Lack of global regulations invite different legal interpretation
Facebook, Instagram, Twitter, TikTok et al., argue that they only supply a platform. How can they be responsible for the content? Why should they moderate the zillions of cute dog, cat, snuff, rape, violence, pornographic, hate, ethnic cleansing videos, or fake posts put up every day?
Their excuse of being unable to moderate the sheer volume is crap. Why? These companies already have AI and machine learning that can find 99.9% of suspect content and block it pending human moderation.
No, Facebook et al., are terrified that laws could make it liable for offensive posts put up. It would cripple the flawed platforms.
In the media, we call that being ‘publishers’ responsible for the content on their platform. For example, as a legitimate media/news source, we must obey liable laws, the ethics of publishing and a simple concept of truth. In other words, we curate, not censor the news.
So it is not about Facebook et al.. having to pay. It is about whether they could exist at all.
Too little – too late
When Tim Berners-Lee invented the world wide web in the early 90s (incidentally he is a sexagenarian like me), he did not envisage how all-pervasive it would become. Now he is devasted that his creation for good is rotten to the core.
“The power of on-line information is so great that the commercial incentive for misuse is huge.”
“The problems facing the web are complex and large. We should view them as bugs: problems with existing code and software systems that people created and that people can fix… You just have to have the heart to decide enough is enough.”
Tim has a Contract for the web that makes for interesting reading.
GadgetGuy’s take – explaining my passion for protecting Digital Privacy
This is an issue that we all need to be concerned with. We need to talk about it with friends, politicians and others and be part of the groundswell. Just as we do about climate change and other important social matters.
For my part, I have been around the traps for a long time. I have seen the internet born and morph into something it never should have been. Sadly, I don’t trust it any more but what alternative do I have. Part of the answer is never to overshare and wear protection (VPN, AV, Anti-spy etc)!
I was one of the first Australians on the web registering a two-letter domain name in the very early 90s setting up email and web servers. Software, and later the web, drove my company’s success.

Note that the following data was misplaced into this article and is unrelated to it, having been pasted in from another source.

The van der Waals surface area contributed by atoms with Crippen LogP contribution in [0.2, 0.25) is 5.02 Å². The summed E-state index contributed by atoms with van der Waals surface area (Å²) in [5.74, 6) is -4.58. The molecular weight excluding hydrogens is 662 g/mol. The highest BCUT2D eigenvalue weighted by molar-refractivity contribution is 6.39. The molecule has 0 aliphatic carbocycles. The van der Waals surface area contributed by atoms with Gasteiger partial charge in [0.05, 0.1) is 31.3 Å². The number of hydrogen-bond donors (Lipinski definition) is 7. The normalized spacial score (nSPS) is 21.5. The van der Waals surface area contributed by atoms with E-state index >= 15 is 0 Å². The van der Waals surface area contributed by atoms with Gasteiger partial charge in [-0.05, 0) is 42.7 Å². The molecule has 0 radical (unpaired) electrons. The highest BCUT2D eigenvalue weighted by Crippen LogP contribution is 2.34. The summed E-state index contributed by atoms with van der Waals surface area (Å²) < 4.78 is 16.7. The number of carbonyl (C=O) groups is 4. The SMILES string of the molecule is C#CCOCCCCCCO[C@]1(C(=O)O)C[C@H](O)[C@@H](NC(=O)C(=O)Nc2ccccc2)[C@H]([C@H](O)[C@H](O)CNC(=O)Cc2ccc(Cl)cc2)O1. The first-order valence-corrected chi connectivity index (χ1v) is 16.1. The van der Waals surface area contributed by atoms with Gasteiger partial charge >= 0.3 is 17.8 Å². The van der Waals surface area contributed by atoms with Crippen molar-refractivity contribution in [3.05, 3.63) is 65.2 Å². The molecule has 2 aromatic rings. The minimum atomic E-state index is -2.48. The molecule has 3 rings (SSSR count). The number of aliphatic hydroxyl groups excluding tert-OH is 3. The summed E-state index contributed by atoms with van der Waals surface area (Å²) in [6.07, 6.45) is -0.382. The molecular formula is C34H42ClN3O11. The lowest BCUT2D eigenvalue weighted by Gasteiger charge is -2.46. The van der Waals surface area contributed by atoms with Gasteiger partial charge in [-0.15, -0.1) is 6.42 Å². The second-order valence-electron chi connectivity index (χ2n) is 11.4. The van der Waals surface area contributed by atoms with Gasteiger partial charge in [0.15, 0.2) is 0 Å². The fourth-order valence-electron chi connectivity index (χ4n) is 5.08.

Since 1980 one of my companies wrote ‘programs’ that never envisaged the advent of the web. The most famous was we believe, the world’s first conference and event management and delegate/guest registration programs called EVENTS. It was a prime candidate to become ‘webonised’ (weaponised as we later called it).
Now it had masses of PII – name, address, credit card, passport, dietary, and way more. We took it to the web and guess what? Shortly after – hacked! We never envisaged such a thing.
Project Saviour (Save you time and money) was software to run our computer import, Whitebox manufacture, wholesale, and retail business. Saviour was webonised and sold to many companies in the early 90s and guess what? Hacked! PS: It used customer data to sell them more of what they needed. If you bought a printer it would remind you of where to get ink and paper – click here.
From 1994-2004 I ran a website and on-line IT newsletter to support my ABC tech radio program. For $20 a year could get the latest IT news sent to your inbox. Well, guess what. Mercilessly hacked. Not just to disrupt the website but to steal subscriber’s PII and financial details.
And for fun (and always ethically) I showed our competitors how easy it was to access their computer networks over the internet
In those days hacking (or virus creation) was more about the fact that a hacker could do it. Not like the money/knowledge-driven ransomware and nation-state attacks of today.
We became acutely aware of the potential for third parties to get into on-line databases and of the incredible difficulty in securing any on-line systems. From 1990 to 2010 – 20 years – we were never able to keep ahead of the hackers and moved out of software development.
The only thing that has changed is that organised crime and nation-states are involved, and the stakes are much bigger.